The media often portray youth very negatively. Listen to Bret Ellis in George magazine:
Their [teen] predilection for violent crime is at an all-time high, which has inspired a multitude of new laws and regulations that threaten to dismantle the concept of civil liberties in the U.S…. Add to this the fact that kids control the entertainment industry with their buying power, not to mention that they lie and cheat more than ever…. Cheating on exams? Smoking cigarettes? Shoplifting? You wish. Murder, rape, robbery, vandalism: The overwhelming majority of these crimes are committed by people under 25, and the rate is escalating rapidly….
Negative press reports often fuel the public’s fear of teens. In response, policymakers offer teens food, education, health care, and shelter for $35,000 a year-in juvenile prisons.
Both the public and policymakers often accuse teens of short attention spans, of not thinking about what’s beyond tomorrow. Yet too frequently they themselves go for quick-fix, bumper-sticker policies in defiance of research, preferring fast, short-term solutions, without thinking about what’s best for tomorrow’s generation of adults.
Bills proffered in the 104th Congress calling for the reform of juvenile justice policy focused neither on prevention nor justice. Some, in fact, described youth as “superpredators.”
Are youth today more evil? No. Texas Attorney General Dan Morales once observed that of 1,000 youths, 997 are okay, good, or wonderful. But who drives public fear and election-year policy? Three out of 1,000. Are youth more violent? No. What is different today is the easy availability of lethal weapons. Youth have gone from using fists to guns in settling disputes. Guns change what would have been a broken nose into death. England three years ago lost 77 children to gun violence. The United States loses that many in a week-almost three classrooms of children.
The Rand Corporation reports that by 2002, if current spending trends continue, 18 of California’s budget will be spent on corrections, and a mere 1 on higher education. Rand also reports that since 1986 California has built 23 jails and one institution of higher education. Is America in the middle of a crime wave? Again the answer is no.
Although violent crime rates in the United States are intolerably high, they are dropping-including that of violent crimes committed by youths. Nonetheless, a recent New York Times headline read, “Crime Keeps On Falling; but Prisons Keep On Filling.” Juvenile lock-ups stand as public policy promises. But where are the companion promises, after-school programs, mentors, and opportunities for community service?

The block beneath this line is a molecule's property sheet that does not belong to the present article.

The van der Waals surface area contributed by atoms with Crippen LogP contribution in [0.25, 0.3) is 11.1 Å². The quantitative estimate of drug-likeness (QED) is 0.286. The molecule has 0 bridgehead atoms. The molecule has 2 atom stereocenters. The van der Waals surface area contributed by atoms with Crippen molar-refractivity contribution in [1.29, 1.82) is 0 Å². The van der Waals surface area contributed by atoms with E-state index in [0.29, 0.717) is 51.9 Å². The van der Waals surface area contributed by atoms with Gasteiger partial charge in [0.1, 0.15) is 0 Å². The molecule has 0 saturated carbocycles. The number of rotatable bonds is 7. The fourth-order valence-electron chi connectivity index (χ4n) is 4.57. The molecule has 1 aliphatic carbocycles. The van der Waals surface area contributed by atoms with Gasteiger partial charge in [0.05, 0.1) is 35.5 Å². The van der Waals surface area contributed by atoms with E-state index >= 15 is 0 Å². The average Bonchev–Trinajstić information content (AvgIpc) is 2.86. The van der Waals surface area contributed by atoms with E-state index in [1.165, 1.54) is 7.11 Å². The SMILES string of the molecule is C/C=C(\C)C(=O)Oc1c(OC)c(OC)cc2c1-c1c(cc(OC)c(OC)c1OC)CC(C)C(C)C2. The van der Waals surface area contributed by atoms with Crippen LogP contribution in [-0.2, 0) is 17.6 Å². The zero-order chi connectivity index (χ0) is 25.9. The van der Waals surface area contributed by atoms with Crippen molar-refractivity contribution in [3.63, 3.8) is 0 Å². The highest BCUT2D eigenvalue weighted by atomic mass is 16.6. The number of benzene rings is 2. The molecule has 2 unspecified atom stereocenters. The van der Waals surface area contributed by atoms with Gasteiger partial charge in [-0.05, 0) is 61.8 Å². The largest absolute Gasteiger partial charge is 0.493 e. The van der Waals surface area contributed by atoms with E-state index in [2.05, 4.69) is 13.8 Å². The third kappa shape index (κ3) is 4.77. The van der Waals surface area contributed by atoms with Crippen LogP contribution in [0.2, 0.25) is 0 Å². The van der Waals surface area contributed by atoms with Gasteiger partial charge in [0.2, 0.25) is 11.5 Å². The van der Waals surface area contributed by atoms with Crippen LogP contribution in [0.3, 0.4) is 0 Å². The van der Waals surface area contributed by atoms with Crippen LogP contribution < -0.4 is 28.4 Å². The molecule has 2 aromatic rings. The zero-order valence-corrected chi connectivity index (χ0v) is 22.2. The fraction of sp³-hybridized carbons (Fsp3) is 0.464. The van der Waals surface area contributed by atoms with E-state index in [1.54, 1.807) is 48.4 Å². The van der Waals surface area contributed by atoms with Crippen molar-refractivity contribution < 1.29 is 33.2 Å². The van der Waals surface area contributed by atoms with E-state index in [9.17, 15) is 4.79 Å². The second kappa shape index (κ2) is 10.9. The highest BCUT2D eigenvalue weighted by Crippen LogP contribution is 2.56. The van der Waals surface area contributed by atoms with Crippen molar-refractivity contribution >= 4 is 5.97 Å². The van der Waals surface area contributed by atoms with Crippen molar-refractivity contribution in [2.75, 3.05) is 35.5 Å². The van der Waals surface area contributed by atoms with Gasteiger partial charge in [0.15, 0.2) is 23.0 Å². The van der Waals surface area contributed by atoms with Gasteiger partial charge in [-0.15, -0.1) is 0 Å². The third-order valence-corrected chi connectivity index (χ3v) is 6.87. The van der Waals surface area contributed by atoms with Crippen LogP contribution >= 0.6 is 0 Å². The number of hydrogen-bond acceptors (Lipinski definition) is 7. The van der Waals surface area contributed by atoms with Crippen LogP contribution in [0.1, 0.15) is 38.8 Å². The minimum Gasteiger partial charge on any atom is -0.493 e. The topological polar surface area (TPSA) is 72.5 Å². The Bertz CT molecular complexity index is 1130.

Two years ago, the National Crime Prevention Council (NCPC) commissioned Louis Harris & Associates to poll youth about ways in which crime and violence influenced their lives. Half the news was old: Because of crime, kids occasionally carried weapons, cut classes, chose new friends, and so on. But the astounding new news was that 9 out of 10 said they would volunteer to do something about crime and violence if only they knew what to do.
The Independent Sector’s survey, Volunteering and Giving Among American Teens, showed that an astonishing 59% of teens volunteered weekly, versus 49% of their adult counterparts. Superpredators? Hardly. This example of volunteerism points to a truer portrait of teens, one we don’t often hear about, and one that rarely receives media coverage.
It is youth’s sense of idealism, their desire to be a part of something bigger, that we must tap. NCPC has seen this idealism abundantly in our programs for teens. One program, Youth as Resources (YAR), begun more than a decade ago, asks youths to identify social issues about which they are concerned and design community development projects to address them. Local YAR programs, governed by youth-adult boards, provide mini-grants to implement these youth-led projects. The results have been astonishing:
- More than 130,000 youths have been involved.
- All types of youths serve, from the delinquent to the honor society student.
- They have tackled almost every social issue about which society is concerned, from homelessness to crime prevention to child abuse.
- Their efforts are sponsored by caring adults from a variety of contexts: schools, Boys & Girls Clubs, churches and synagogues, community foundations, dance clubs, juvenile corrections facilities, probation departments, and others.